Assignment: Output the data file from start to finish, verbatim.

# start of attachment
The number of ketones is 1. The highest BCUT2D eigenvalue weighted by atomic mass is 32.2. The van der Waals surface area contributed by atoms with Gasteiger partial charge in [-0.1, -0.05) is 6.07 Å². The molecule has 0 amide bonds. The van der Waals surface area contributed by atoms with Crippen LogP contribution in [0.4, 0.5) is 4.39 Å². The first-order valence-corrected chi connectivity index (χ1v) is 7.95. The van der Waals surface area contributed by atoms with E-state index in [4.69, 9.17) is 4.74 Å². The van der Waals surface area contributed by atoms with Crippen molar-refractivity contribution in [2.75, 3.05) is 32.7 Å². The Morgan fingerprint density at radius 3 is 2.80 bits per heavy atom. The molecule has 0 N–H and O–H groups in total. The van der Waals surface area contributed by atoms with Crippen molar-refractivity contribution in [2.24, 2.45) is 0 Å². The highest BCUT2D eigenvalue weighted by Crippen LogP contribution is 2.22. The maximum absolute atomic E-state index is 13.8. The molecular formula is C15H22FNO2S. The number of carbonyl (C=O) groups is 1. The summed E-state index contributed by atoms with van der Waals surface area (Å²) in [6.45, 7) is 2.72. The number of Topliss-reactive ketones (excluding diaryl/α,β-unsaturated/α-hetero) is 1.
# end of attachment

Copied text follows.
The number of ketones is 1. The highest BCUT2D eigenvalue weighted by atomic mass is 32.2. The van der Waals surface area contributed by atoms with Gasteiger partial charge in [-0.1, -0.05) is 6.07 Å². The molecule has 0 amide bonds. The van der Waals surface area contributed by atoms with Crippen LogP contribution in [0.4, 0.5) is 4.39 Å². The first-order valence-corrected chi connectivity index (χ1v) is 7.95. The van der Waals surface area contributed by atoms with E-state index in [4.69, 9.17) is 4.74 Å². The van der Waals surface area contributed by atoms with Crippen molar-refractivity contribution in [2.75, 3.05) is 32.7 Å². The Morgan fingerprint density at radius 3 is 2.80 bits per heavy atom. The molecule has 0 N–H and O–H groups in total. The van der Waals surface area contributed by atoms with Crippen molar-refractivity contribution in [2.24, 2.45) is 0 Å². The highest BCUT2D eigenvalue weighted by Crippen LogP contribution is 2.22. The maximum absolute atomic E-state index is 13.8. The molecular formula is C15H22FNO2S. The number of carbonyl (C=O) groups is 1. The summed E-state index contributed by atoms with van der Waals surface area (Å²) in [6.45, 7) is 2.72. The number of Topliss-reactive ketones (excluding diaryl/α,β-unsaturated/α-hetero) is 1.